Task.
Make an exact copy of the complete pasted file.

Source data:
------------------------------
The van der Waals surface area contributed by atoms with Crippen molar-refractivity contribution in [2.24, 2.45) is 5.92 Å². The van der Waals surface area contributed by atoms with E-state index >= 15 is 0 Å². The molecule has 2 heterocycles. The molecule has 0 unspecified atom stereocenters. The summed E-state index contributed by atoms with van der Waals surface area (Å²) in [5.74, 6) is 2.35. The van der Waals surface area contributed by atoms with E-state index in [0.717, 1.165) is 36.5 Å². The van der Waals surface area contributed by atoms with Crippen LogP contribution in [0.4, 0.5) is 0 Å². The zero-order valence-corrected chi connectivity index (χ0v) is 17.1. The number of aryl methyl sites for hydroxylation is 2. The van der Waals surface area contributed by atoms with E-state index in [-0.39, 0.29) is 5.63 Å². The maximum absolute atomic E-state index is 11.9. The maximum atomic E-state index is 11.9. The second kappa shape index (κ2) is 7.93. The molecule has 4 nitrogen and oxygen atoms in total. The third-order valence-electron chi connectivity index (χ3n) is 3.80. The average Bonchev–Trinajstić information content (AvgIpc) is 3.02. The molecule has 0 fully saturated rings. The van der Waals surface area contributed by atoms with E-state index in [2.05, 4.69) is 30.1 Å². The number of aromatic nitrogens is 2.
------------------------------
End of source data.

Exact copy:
The van der Waals surface area contributed by atoms with Crippen molar-refractivity contribution in [2.24, 2.45) is 5.92 Å². The van der Waals surface area contributed by atoms with E-state index >= 15 is 0 Å². The molecule has 2 heterocycles. The molecule has 0 unspecified atom stereocenters. The summed E-state index contributed by atoms with van der Waals surface area (Å²) in [5.74, 6) is 2.35. The van der Waals surface area contributed by atoms with E-state index in [0.717, 1.165) is 36.5 Å². The van der Waals surface area contributed by atoms with Crippen LogP contribution in [0.4, 0.5) is 0 Å². The zero-order valence-corrected chi connectivity index (χ0v) is 17.1. The number of aryl methyl sites for hydroxylation is 2. The van der Waals surface area contributed by atoms with E-state index in [-0.39, 0.29) is 5.63 Å². The maximum absolute atomic E-state index is 11.9. The maximum atomic E-state index is 11.9. The second kappa shape index (κ2) is 7.93. The molecule has 4 nitrogen and oxygen atoms in total. The third-order valence-electron chi connectivity index (χ3n) is 3.80. The average Bonchev–Trinajstić information content (AvgIpc) is 3.02. The molecule has 0 fully saturated rings. The van der Waals surface area contributed by atoms with E-state index in [2.05, 4.69) is 30.1 Å². The number of aromatic nitrogens is 2.